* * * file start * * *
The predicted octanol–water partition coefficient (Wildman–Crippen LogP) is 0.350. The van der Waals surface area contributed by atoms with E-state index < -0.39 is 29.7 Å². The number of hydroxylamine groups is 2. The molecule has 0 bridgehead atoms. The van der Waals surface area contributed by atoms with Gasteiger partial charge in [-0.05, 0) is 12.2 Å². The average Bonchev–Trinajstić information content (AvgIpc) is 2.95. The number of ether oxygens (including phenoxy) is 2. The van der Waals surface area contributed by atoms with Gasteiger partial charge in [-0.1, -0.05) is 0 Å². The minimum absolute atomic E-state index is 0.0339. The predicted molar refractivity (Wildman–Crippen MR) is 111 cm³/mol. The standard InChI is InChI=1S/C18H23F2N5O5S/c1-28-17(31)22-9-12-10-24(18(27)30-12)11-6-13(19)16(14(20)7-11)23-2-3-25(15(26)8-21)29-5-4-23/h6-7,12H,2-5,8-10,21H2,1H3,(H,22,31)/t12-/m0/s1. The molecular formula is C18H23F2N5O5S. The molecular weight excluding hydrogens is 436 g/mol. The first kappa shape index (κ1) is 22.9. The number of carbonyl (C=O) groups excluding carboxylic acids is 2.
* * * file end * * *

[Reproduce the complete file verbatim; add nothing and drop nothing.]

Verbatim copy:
The predicted octanol–water partition coefficient (Wildman–Crippen LogP) is 0.350. The van der Waals surface area contributed by atoms with E-state index < -0.39 is 29.7 Å². The number of hydroxylamine groups is 2. The molecule has 0 bridgehead atoms. The van der Waals surface area contributed by atoms with Gasteiger partial charge in [-0.05, 0) is 12.2 Å². The average Bonchev–Trinajstić information content (AvgIpc) is 2.95. The number of ether oxygens (including phenoxy) is 2. The van der Waals surface area contributed by atoms with Gasteiger partial charge in [-0.1, -0.05) is 0 Å². The minimum absolute atomic E-state index is 0.0339. The predicted molar refractivity (Wildman–Crippen MR) is 111 cm³/mol. The standard InChI is InChI=1S/C18H23F2N5O5S/c1-28-17(31)22-9-12-10-24(18(27)30-12)11-6-13(19)16(14(20)7-11)23-2-3-25(15(26)8-21)29-5-4-23/h6-7,12H,2-5,8-10,21H2,1H3,(H,22,31)/t12-/m0/s1. The molecular formula is C18H23F2N5O5S. The molecular weight excluding hydrogens is 436 g/mol. The first kappa shape index (κ1) is 22.9. The number of carbonyl (C=O) groups excluding carboxylic acids is 2.